Night after night for six weeks, Erika Hernández knelt outside her home in central Mexico and prayed: “Please, God, don’t let my son turn into a criminal.”

“I prayed a lot. I fasted. My faith was huge,” said the 46-year-old woman, fearing her son would be forcibly recruited by a criminal organization.

It didn’t take long for God to listen, Hernández said. By early June, after being kidnapped by members of the Familia Michoacana drug cartel near Mexico City, her son escaped and the family fled north hoping to cross in the United States.

For many migrants like Hernández, their faith has been essential for coping with their challenging circumstances.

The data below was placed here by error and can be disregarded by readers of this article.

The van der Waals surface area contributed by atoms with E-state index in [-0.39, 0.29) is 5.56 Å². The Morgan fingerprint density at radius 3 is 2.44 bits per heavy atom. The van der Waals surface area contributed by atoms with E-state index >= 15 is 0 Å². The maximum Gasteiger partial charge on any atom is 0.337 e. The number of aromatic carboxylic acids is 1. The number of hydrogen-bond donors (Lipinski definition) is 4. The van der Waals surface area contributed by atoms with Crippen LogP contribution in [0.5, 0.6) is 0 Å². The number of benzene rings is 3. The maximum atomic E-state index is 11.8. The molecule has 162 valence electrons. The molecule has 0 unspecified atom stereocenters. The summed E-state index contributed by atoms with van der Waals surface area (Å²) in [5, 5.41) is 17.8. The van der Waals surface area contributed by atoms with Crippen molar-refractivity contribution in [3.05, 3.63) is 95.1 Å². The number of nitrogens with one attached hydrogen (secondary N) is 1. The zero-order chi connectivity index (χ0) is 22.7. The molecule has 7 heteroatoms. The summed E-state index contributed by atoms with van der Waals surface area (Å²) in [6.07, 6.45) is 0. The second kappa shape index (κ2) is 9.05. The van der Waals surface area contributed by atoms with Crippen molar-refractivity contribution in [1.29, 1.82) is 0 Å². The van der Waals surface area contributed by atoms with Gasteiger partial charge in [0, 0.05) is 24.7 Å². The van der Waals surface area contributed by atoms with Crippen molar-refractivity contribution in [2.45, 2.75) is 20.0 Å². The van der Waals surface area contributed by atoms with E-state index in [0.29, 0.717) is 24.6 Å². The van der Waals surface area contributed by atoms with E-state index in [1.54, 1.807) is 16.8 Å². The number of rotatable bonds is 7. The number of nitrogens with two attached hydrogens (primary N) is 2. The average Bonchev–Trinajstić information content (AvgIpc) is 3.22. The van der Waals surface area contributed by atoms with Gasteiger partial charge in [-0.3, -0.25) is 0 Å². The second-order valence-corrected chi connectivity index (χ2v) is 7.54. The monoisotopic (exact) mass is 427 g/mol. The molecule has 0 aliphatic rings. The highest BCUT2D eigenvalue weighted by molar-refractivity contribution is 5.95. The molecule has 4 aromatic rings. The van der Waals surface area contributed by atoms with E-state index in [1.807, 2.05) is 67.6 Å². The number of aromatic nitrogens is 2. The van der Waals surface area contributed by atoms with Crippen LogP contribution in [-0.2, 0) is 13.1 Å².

Hernández and 10 of her relatives spent three months hopping on buses, taxis and walking until they reached the Movimiento Juventud shelter in Tijuana, in northern Mexico, where they are awaiting an opportunity to find a safer home in America.

Before her son’s kidnapping, the idea of migrating to the United States had never crossed Hernández’s mind. Her family owned cattle and several tracts of farmland. They had a good life.

Mexican President Andrés Manuel López Obrador said in early October that about 10,000 migrants per day were heading to the U.S. border. Waves of people riding atop railway cars forced Mexico’s largest railroad to suspend dozens of freight trains.

While many places in Mexico provide shelter for Venezuelans, Haitians and Central Americans, some shelters in Tijuana have seen an influx of Mexicans fleeing violence, extortion and threats by organized crime.


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